日本 / Japonya

In November 1878, a sloop named Seiki (清輝) of the Japanese Imperial Navy, arrived in Konstantiniyye en route to a training mission in Europe. The envoy was received by Sultan Abdülhamid II and honored with various medals. In 1881, a mission led by diplomat Masaharu Yoshida came to the court Yıldız Palace in an effort to conclude agreements relating to trade and wartime status. Upon the visit of Prince Komatsu Akihito to Istanbul in October 1887 and the presentation of Japan’s highest order, the Order of the Chrysanthemum, to the Sultan, the government of the Ottoman Empire decided to send a ship on a goodwill voyage to Japan in return.

The Ertuğrul frigate, which was in service for 25 years, was overhauled shortly before the voyage, and most of the hull’s wooden parts were renewed. It was instructed to set sail from Konstantiniyye on 14 July 1889, with 607 sailors, including 57 officers, and Captain Ali Osman Bey commanding. The initial route was designed to make various necessary stops on the way. The first stop was planned in Marmaris, and the next one in Port Said before the passage through the Suez Canal. Following the stay in Jeddah, the ship visits Aden, Somalia. Pondicherry and Calcutta (both in British India). After staying in Port Akabod and Singapore, she would carry on to Malacca by way of the Strait of Malacca. Proceeding to the north, the ship would stop by in Saigon and then in some docks in China to arrive in Hong Kong. Amoy and Shanghai would be the last stops before reaching Japan. Finally, after a stay in Nagasaki, the ship would arrive her destination in Yokohama. The return was scheduled in October of the same year. The ship experienced some problems during her long journey. 

During her stay of three months in Japan, Ertuğrul frigate lost twelve crew members to epidemic. While returning from the goodwill voyage, she encountered a typhoon off the coast of Wakayama Prefecture, subsequently drifted into a reef and sank. The shipwreck resulted in the loss of 533 sailors and officers, including Rear Admiral Ali Osman Pasha. Only 69 sailors and officers survived and returned home later aboard two Japanese corvettes. The event is still commemorated as a foundation stone of Japanese-Turkish friendship.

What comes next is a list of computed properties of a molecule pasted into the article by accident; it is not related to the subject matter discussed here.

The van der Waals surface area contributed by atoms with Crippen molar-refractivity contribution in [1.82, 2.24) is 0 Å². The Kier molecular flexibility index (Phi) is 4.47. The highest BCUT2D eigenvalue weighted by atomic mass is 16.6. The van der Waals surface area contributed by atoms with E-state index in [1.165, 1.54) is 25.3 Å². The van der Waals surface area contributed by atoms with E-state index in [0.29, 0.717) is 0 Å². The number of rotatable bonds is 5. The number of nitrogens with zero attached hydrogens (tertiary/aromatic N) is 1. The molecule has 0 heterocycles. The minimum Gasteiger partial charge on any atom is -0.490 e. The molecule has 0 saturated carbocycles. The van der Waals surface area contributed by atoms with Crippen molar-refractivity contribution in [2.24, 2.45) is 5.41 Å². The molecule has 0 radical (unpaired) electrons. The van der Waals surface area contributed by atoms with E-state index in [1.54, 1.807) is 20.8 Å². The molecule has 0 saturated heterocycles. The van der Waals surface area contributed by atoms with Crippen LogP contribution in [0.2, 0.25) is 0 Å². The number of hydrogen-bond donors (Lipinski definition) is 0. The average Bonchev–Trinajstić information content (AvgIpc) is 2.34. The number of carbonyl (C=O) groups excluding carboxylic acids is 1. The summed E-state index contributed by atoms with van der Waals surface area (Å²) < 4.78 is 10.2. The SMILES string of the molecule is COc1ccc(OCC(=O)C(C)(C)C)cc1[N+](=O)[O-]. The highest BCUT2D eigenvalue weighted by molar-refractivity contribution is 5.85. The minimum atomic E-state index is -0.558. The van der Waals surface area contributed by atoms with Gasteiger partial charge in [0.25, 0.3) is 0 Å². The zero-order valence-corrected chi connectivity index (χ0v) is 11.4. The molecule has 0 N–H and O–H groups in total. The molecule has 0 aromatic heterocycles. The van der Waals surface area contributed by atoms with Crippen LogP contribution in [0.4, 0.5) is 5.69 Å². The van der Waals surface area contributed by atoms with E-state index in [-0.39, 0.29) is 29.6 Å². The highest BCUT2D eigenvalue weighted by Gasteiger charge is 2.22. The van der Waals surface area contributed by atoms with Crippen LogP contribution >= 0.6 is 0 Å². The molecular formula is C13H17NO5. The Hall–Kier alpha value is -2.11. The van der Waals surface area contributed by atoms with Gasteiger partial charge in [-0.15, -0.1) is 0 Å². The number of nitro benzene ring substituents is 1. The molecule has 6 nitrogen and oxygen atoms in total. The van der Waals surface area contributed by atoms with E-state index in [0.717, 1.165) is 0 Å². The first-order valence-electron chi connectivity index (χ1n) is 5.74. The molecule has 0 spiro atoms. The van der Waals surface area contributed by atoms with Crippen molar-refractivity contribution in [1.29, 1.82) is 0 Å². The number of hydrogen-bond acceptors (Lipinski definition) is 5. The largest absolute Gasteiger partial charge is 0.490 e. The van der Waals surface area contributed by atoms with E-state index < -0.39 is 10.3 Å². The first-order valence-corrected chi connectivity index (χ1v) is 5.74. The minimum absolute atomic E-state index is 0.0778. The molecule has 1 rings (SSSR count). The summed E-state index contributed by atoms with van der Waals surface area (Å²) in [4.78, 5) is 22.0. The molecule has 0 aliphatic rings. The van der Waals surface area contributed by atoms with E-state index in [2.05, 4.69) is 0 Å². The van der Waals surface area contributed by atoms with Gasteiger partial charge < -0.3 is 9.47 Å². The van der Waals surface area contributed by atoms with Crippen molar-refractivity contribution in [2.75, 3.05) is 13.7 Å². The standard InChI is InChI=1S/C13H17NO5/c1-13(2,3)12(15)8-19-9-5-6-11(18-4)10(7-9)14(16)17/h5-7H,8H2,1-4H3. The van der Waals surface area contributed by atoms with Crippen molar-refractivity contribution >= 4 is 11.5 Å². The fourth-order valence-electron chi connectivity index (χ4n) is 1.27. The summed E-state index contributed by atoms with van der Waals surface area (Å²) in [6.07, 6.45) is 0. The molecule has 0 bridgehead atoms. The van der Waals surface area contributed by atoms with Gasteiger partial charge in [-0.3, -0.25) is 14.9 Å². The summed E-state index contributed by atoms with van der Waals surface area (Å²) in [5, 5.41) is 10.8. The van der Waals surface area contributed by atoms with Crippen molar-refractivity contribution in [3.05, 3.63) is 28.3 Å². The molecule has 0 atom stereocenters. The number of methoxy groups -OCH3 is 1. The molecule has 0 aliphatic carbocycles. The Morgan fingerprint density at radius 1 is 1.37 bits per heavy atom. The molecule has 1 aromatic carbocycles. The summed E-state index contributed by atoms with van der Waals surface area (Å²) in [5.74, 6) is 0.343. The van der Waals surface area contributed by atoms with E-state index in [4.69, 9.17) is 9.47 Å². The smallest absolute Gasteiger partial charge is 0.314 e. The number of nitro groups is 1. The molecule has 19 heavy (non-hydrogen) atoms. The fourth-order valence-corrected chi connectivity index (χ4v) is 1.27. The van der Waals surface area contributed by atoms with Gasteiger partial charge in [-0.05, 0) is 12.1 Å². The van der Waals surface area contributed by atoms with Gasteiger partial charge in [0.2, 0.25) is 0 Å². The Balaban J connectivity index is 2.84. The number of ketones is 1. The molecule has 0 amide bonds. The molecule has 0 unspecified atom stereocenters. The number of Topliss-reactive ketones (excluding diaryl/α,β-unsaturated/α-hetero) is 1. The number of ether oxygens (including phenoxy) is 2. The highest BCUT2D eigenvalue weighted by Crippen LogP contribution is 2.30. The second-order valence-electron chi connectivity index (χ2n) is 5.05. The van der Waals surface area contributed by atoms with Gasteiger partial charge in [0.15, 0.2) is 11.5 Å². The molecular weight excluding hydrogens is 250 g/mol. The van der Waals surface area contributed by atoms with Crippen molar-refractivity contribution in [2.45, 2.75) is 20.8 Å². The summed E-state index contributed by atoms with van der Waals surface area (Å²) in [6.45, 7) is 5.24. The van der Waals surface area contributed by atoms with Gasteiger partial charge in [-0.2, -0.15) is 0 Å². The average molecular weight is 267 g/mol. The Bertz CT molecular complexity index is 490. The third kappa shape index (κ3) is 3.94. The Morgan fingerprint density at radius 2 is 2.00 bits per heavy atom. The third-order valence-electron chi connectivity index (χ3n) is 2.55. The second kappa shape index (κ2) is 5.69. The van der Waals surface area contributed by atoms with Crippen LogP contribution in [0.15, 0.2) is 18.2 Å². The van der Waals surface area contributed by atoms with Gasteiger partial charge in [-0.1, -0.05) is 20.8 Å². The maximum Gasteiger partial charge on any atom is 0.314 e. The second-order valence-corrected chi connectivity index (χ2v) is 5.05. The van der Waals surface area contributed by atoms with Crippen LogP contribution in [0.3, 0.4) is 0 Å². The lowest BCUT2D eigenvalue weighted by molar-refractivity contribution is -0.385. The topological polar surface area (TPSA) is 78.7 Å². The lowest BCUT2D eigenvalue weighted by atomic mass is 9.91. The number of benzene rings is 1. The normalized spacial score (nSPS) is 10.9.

Japan was involved in a plot with Young Turk exiles to set up a puppet state in Central Asia and Xinjiang with a former Ottoman Prince as its monarch in the 1930s. The Japanese invited an Ottoman prince, Abdulkerim, and several anti-Atatürk Young Turk exiles from Turkey to assist them in setting up a puppet state in Xinjiang with the Ottoman Prince as Sultan. All of the Turkish exiles were enemies of Turkish leader Mustafa Kemal Atatürk. The Turkish government under Mustafa Kemal Atatürk reacted angrily at this plot and the Turkish embassy in Japan denounced the Japanese plan to create a puppet state, labeling it a “Muslim Manchukuo”. Atatürk referred was not interested in Pan-Turanism due to the numerous problems the young Turkish Republic was dealing with and did not want the Ottoman royal family to try to create a new monarchist state to undermine the Republic of Turkey.

In 1985, the almost century old gesture of kindness was reciprocated during the Iran–Iraq War. As hostilities escalated to an extent that all aircraft were threatened with being shot-down, Turkey sent an aircraft in to rescue 215 Japanese nationals who were living in Tehran at the time. The Turkish government issued a statement:

“We have not forgotten the rescue of the sailors of the Ertuğrul. Thus, once we heard there were Japanese citizens in need of help, we went to their rescue.”

The Japanese government has not granted refugee status to any of the Kurds in Japan who have fled from Turkey due to alleged persecution and resulted in them living in destitution, with no education and having no legal residency status.


> Kushimoto

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